Skip to content

Public Rhetoric on the 50th Anniversary of “I Have a Dream”

August 28, 2013

Today marked the 50th anniversary of the civil rights march that ended with Dr. Martin Luther King, Jr.’s famous “I Have a Dream” speech. In Washington, the anniversary was celebrated with a day-long event, including speeches from people who were at the original march, all living former presidents able to attend (both Bushes cited health reasons for missing the event), members of the King family, and President Obama.

It’s an interesting event for rhetoricians, one that we wanted to make a brief comment on. “I Have a Dream” is one of the most famous pieces of public rhetoric ever, at least for Americans, and it seems fair to say that the original 1963 march is remembered more for King’s words than the march itself. As such, many of the speakers today referenced the speech, an interesting bit of speaking about speeches. Many echoed or at least referenced King’s famous language.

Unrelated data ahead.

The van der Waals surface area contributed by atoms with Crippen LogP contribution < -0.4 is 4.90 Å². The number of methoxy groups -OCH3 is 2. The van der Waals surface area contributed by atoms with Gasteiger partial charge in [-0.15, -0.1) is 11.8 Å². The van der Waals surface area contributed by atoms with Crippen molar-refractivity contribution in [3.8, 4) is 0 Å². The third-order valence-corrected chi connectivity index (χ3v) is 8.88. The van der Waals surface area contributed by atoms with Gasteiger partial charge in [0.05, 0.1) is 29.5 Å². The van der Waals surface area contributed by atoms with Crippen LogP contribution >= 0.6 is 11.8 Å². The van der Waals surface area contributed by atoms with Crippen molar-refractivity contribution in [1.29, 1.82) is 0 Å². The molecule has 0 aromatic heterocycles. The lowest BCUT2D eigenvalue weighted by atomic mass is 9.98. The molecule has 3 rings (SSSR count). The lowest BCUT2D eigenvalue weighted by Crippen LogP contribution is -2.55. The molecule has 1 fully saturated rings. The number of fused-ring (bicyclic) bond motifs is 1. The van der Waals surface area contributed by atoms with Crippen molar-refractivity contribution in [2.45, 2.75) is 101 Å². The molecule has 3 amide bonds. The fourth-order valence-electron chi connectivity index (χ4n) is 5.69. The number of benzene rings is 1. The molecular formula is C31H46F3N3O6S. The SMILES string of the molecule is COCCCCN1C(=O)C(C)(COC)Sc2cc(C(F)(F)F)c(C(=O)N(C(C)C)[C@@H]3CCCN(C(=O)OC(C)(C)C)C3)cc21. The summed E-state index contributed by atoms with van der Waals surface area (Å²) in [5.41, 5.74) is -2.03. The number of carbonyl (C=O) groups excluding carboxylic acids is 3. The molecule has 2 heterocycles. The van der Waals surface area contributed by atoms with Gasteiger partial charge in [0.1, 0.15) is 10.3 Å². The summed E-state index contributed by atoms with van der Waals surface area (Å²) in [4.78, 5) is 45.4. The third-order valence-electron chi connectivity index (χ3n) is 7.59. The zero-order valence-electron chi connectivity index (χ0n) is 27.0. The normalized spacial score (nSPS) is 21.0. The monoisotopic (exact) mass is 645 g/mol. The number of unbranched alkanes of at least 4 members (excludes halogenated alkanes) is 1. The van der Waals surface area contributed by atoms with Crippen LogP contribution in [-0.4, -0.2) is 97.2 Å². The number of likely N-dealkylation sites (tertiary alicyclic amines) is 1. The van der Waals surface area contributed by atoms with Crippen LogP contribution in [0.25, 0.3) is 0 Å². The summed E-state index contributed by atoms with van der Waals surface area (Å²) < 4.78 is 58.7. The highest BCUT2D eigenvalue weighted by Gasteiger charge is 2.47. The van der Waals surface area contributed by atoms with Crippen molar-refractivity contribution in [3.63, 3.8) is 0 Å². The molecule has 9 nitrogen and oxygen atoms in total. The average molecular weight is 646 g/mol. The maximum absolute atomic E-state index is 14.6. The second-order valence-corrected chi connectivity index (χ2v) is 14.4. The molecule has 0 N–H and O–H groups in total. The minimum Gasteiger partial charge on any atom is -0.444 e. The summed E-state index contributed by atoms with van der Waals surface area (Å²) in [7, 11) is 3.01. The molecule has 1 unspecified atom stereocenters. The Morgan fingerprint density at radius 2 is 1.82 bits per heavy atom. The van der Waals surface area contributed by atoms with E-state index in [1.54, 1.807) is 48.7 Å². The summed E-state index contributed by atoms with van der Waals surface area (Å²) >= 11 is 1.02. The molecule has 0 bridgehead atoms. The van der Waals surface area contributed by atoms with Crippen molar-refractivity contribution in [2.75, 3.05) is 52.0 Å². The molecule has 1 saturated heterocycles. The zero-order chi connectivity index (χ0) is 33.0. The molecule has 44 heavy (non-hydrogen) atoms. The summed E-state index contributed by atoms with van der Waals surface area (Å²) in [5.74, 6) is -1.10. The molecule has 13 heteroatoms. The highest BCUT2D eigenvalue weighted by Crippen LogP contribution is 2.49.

It’s also interesting that we have an African-American president for the occasion, a strong symbol of the progress we’ve made towards racial equality, and a symbol that many present remarked on while simultaneously pointing to the work that still needs to be done.

You can watch a video or read the transcript of Obama’s speech if you click here, and every major news outlet has sections of their websites devoted to the anniversary event. It’s rare that we see a bit of rhetoric getting so much solemn attention, so we’re stoked. What do you guys think?

One Comment leave one →
  1. Doug Cloud permalink*
    September 3, 2013 1:38 pm

    I think what’s cool about this is that it’s basically a “rhetorical holiday.” I ran into Alexis and was trying to think of other rhetorical holidays. Thanksgiving is a good one–it often calls for speeches before dinner, at least in my family.

Leave a Reply

Fill in your details below or click an icon to log in: Logo

You are commenting using your account. Log Out /  Change )

Google photo

You are commenting using your Google account. Log Out /  Change )

Twitter picture

You are commenting using your Twitter account. Log Out /  Change )

Facebook photo

You are commenting using your Facebook account. Log Out /  Change )

Connecting to %s

%d bloggers like this: